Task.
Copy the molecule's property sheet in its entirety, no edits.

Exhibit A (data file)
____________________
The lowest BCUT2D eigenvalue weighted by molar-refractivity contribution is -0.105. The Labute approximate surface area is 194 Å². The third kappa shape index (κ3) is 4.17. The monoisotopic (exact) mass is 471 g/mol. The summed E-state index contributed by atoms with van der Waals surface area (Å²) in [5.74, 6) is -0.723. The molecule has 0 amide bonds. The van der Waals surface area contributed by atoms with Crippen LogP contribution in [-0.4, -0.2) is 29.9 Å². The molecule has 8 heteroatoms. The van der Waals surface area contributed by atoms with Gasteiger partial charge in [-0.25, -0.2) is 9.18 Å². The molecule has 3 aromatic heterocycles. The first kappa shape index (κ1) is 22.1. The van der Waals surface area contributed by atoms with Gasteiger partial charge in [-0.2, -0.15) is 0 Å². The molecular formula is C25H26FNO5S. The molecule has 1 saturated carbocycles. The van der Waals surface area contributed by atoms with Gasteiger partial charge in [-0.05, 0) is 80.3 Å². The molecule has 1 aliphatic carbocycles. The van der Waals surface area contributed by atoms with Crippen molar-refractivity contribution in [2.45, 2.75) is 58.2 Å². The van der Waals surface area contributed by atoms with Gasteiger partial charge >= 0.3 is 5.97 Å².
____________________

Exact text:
The lowest BCUT2D eigenvalue weighted by molar-refractivity contribution is -0.105. The Labute approximate surface area is 194 Å². The third kappa shape index (κ3) is 4.17. The monoisotopic (exact) mass is 471 g/mol. The summed E-state index contributed by atoms with van der Waals surface area (Å²) in [5.74, 6) is -0.723. The molecule has 0 amide bonds. The van der Waals surface area contributed by atoms with Crippen LogP contribution in [-0.4, -0.2) is 29.9 Å². The molecule has 8 heteroatoms. The van der Waals surface area contributed by atoms with Gasteiger partial charge in [-0.25, -0.2) is 9.18 Å². The molecule has 3 aromatic heterocycles. The first kappa shape index (κ1) is 22.1. The van der Waals surface area contributed by atoms with Gasteiger partial charge in [-0.2, -0.15) is 0 Å². The molecular formula is C25H26FNO5S. The molecule has 1 saturated carbocycles. The van der Waals surface area contributed by atoms with Gasteiger partial charge in [-0.05, 0) is 80.3 Å². The molecule has 1 aliphatic carbocycles. The van der Waals surface area contributed by atoms with Crippen molar-refractivity contribution in [2.45, 2.75) is 58.2 Å². The van der Waals surface area contributed by atoms with Gasteiger partial charge >= 0.3 is 5.97 Å².